You also have "twitch" horror games that mostly involve monsters jumping out of dark places, poorly lit rooms that make it hard to see everything, and typically allow the player to carry enough ammo to make Commando jealous. The only real "scares" are the same "jump" scares that many modern horror movies use when they're out of ideas or are afraid the audience is getting bored. Now, while a "jump" scare can be extremely effective when done correctly, a game that's nothing but jump scares tends to become tiring extremely quickly.
Needless to say, I'm much more a fan of the former than the latter.
Now, while I will say that no game sets up a better atmosphere than the Silent Hill franchise (a shame they stopped after four games, no matter what anybody else says), I think the game that made me the most tense and freaked me out the most was Eternal Darkness: Sanity's Requiem.
I'm not going to post much in the way of screenshots here because a) a lot of the effects of the game can't properly be conveyed through a still image, and b) compared to today's graphics, this game doesn't really hold up as well as you might hope. It's not bad by any means, but again, that single screenshot takes away from any fluid motion the game might have and just gives you a block of pixels.
Alexandra Roivas (voiced by Commander Shepard), who I've discussed before, comes to Rhode Island to investigate the
There are multiple "stages," and all of the ones that aren't focused on Alexandra focus on a different character and their connection to the over-arcing story. You have everybody from a pageboy at a church, a wandering girl stuck in old temple, a Roman centurion, or a Canadian firefighter fighting oil fires in Kuwait. Each one has a key part to play in the story, although very few get to escape from the horrors hunting them even remotely unscathed. Some characters' roles might appear more important than others, but every one, whether it's simply transporting an item from one area to another for someone else to find in the future or sacrificing themselves to guard over a powerful artifact, each story feels complete on its own, but leaving you wondering how it's going to come back later.
However, besides an atmosphere that is genuinely spooky (old temples, church basements, abandoned empty underground cities, scary mansions), the key feature of the game was the sanity meter each character had. The more monsters you came upon, the lower your sanity got. You could increase the sanity by fighting and killing the monsters, but while some characters were very skilled in battle (see: centurion) , others (see: pageboy) were not and would frequently need to run away. Alex's sanity would also drop some after reading each chapter, and it wouldn't be until later in the game that she'd have any monsters she could fight to regain it.
When a character's sanity got low, the game took it upon itself to not just make the character question what they were seeing, but also make the player wonder what was going on. At random times, the volume of the game would decrease, the TV would change stations, or you'd get an infamous Windows BSOD-type screen saying the game crashed. You might suddenly have all of your saved games become erased right before the game reset itself, or your character might simply have their limbs and head fall off the moment you entered a room. A room might be upside down, blood might drip from the ceiling, and paintings of beautiful landscapes become hellish scenes of madness.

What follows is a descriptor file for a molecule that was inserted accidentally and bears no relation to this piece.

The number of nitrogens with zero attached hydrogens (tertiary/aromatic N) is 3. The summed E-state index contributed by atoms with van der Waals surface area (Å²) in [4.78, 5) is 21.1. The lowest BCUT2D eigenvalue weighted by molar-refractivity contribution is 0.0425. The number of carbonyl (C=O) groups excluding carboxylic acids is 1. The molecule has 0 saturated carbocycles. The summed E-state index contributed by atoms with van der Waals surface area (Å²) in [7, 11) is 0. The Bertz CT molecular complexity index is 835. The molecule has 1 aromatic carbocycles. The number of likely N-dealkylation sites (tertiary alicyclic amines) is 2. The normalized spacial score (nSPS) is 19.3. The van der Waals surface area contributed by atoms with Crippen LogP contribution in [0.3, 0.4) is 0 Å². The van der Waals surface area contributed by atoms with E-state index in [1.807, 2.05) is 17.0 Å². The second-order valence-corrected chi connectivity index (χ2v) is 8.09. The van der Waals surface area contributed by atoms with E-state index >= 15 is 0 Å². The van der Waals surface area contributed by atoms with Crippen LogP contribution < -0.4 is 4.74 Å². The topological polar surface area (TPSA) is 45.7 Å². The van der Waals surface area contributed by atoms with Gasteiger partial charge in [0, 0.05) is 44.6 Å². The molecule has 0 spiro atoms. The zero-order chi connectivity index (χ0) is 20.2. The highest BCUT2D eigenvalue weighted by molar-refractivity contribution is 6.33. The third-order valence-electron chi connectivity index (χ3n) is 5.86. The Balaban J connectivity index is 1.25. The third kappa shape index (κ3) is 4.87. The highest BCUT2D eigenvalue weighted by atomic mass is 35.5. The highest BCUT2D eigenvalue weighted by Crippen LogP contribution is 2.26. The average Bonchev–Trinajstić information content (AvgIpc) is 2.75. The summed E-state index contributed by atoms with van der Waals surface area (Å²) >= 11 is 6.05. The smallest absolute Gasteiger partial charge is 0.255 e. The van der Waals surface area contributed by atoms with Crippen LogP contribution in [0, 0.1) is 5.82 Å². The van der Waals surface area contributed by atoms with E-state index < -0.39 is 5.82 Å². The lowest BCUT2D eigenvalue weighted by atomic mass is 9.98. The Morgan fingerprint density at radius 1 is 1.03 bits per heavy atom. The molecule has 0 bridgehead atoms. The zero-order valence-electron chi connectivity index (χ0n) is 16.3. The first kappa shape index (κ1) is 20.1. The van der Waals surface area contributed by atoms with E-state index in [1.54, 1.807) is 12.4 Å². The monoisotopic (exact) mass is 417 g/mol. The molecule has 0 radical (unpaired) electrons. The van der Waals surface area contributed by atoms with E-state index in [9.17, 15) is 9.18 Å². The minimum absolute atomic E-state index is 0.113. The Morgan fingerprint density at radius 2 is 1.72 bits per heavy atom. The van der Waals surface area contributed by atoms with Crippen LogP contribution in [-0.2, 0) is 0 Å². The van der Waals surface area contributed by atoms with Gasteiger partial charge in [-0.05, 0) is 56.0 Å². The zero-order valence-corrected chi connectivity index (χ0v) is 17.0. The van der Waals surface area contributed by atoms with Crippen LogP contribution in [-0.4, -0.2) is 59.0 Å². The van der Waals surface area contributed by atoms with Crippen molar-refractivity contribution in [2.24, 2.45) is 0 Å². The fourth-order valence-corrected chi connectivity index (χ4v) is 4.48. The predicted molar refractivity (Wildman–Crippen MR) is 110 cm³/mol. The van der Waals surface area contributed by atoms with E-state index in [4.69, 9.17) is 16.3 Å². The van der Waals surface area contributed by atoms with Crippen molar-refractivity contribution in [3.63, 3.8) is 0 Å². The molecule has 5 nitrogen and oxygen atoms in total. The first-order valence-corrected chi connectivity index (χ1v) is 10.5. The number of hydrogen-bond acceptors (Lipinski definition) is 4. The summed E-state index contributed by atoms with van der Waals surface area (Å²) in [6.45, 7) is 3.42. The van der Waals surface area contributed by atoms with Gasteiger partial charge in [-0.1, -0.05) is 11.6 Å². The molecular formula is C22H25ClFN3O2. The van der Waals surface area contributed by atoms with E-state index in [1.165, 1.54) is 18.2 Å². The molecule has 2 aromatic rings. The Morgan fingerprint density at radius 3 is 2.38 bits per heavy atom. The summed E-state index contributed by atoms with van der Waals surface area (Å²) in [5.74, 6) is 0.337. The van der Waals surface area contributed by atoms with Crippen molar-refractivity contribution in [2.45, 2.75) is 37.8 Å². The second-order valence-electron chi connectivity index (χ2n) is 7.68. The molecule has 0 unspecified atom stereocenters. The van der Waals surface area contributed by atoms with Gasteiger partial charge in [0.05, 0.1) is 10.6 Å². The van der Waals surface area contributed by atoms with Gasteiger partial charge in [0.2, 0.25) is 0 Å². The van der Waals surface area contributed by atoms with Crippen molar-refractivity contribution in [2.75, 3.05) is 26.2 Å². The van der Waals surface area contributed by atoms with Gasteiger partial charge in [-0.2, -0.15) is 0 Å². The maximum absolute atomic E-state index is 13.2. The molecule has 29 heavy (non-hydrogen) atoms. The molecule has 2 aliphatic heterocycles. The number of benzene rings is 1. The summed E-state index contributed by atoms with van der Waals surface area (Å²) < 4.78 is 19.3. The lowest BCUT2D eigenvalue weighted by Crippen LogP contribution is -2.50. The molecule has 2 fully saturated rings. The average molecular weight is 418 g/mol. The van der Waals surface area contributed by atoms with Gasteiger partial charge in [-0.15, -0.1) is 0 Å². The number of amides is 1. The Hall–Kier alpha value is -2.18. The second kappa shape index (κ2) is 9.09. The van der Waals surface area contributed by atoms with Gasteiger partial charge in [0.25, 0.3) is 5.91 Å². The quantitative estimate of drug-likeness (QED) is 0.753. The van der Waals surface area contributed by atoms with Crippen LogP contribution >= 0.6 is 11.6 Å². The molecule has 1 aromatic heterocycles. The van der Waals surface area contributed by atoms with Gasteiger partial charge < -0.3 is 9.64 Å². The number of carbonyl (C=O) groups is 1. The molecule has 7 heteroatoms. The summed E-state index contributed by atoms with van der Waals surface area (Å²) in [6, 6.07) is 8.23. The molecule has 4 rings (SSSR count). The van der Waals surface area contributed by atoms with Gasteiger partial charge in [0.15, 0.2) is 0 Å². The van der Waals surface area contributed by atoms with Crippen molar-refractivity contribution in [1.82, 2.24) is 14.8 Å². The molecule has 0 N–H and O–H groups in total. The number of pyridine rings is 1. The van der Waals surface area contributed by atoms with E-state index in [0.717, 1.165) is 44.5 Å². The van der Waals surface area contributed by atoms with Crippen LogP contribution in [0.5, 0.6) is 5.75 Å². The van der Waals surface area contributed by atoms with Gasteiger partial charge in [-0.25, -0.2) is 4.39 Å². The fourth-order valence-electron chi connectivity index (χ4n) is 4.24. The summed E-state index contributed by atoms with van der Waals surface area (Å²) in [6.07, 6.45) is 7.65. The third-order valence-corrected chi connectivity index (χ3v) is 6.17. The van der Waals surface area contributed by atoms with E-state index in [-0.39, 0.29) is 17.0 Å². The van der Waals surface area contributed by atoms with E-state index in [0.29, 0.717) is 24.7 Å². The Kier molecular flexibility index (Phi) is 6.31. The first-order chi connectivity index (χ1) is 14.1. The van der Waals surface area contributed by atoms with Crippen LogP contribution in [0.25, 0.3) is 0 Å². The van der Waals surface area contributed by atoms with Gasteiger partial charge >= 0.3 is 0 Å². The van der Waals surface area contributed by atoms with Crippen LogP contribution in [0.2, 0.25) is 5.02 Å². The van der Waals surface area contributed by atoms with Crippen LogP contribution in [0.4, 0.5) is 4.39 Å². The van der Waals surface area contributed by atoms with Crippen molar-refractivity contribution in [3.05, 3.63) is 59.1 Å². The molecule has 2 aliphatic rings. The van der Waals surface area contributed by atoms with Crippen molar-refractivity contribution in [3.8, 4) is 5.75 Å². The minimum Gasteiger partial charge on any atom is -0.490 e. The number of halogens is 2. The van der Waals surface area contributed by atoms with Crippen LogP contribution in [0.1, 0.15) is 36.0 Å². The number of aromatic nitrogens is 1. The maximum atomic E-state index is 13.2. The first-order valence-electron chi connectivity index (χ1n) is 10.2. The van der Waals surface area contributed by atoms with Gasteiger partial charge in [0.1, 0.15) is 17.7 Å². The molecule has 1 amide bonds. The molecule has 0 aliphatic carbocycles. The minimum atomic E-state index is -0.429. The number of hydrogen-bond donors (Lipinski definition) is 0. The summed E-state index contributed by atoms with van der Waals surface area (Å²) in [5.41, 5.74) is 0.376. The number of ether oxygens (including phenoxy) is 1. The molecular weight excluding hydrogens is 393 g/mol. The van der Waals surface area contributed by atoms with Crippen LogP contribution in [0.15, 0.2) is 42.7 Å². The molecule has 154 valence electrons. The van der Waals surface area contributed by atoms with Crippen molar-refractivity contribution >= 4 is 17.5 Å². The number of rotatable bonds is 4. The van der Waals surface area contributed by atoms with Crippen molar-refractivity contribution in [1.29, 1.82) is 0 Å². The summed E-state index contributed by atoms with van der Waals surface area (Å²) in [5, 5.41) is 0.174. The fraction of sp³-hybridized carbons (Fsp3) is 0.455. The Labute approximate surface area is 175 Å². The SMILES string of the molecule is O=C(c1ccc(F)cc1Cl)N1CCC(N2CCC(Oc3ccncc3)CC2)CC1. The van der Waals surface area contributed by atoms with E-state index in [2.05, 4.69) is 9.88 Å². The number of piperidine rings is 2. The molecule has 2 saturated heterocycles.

These, of course, are all temporary, and many will vanish with a flash of white light and your character saying in a shaken voice that this "can't be happening." Some things will continue until the sanity meter comes back to a high enough level. But the key thing here is that the game messes with you, the player, during moments that up to that point were known to be "safe" from game play. Pause menus, inventory screens, and save/load screens can all be subjected to little bursts of madness, and when the player isn't expecting it, it can be extremely unsettling to witness.
The graphics were good "for the time," (keep in mind the game came out in 2002, twelve years ago. Twelve years before that, the first Final Fantasy game came out for the Nintendo.), but the voice cast was extremely well utilized, since you have to connect to characters in order to be afraid when something bad might happen to them.
The "horror" in the game comes from the same sense of horror that many Call of Cthulhu-style horrors come from. There are beings out in the universe that quite simply look at humanity as a cluster of ants on a particularly pretty ant hill, and if they want to have their picnic in that spot in the galaxy, they can simply grind their heel into the Earth and wipe us out without a second thought. It's only by tapping into forces older and beyond our possible understanding can we even hope to distract or stall them long enough for us to survive.
With solid game play, combat controls that make you adapt your strategies based on your character type and their preferred weapon (hint: a broadsword moves slower than a scimitar), and a story line that keeps a deathly cold grip on you until you finish it, Eternal Darkness is one of those games that has a well-deserved cult following and has people discussing their "insanity moments" years after the game was finished.
There were two attempts to Kickstarter a sequel, but both failed. I didn't contribute to either, but then again, I didn't know either one even existed until I went back and did some research for this article. I hope they do manage to make a sequel some day, because I can only imagine what they can do to mess with a player's mind in this age of motion controls, linked video devices, and wireless communications.